A menu will open that includes all of our layer options. You can add: Congressional Districts, Lower State Legislative Districts, Upper State Legislative Districts, Counties, County Subdivisions, Unified School Districts, Elementary School Districts, Secondary School Districts, Places, Public Use Microdata Areas, US States and Census Tracts.
I’ve selected Congressional Districts.
The new layers will appear on your map fairly quickly. They will be slightly more opaque than the initial map view. If I zoom out a little bit, you’ll be able to see the Congressional District borders a little better.
If you hover over a specific region, we’ll highlight it and tell you which area you’ve selected. All of the addresses I’ve plotted are in Congressional District 8.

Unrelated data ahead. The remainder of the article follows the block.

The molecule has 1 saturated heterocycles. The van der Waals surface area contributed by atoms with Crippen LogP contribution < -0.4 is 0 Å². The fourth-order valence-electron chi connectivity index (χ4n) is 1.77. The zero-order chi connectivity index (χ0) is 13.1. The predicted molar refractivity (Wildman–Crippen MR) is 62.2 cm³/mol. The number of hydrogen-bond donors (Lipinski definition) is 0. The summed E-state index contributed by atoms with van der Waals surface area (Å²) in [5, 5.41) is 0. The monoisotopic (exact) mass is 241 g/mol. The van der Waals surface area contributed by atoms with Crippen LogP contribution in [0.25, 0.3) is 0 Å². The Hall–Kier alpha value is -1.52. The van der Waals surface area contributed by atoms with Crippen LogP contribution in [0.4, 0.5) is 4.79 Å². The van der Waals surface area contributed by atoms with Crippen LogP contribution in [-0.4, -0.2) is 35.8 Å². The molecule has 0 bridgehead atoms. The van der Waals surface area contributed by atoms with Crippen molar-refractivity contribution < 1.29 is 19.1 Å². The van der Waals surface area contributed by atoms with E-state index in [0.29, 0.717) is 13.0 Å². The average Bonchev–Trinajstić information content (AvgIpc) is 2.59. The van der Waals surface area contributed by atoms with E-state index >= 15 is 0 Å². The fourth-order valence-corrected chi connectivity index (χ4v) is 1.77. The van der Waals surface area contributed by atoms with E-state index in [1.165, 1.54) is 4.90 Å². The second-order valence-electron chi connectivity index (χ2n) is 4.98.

You can also style your layers. If you click the “Style” button a menu will open with a number of options.
If you don’t want to highlight a layer by hovering over it, you can disable mouse interactions.
Adjust the color of the borders by choosing a new line color.
Adjust the color of the background by choosing a new fill color.
Change the opacity of the background by reducing or increasing the value on the Opacity slide bar.
Finally, you can adjust the thickness of the border lines in the same way you can change the size of the markers.
I think my map is looking pretty great!
But what if I want to share it?
Geocodio Maps makes sharing your map as easy as possible.
If all you need is a screenshot to send to others, you can click the “Download” button. This will download a copy of the map as a PNG file. Be aware that the scale of the screenshot will reflect exactly the dimensions of the map section.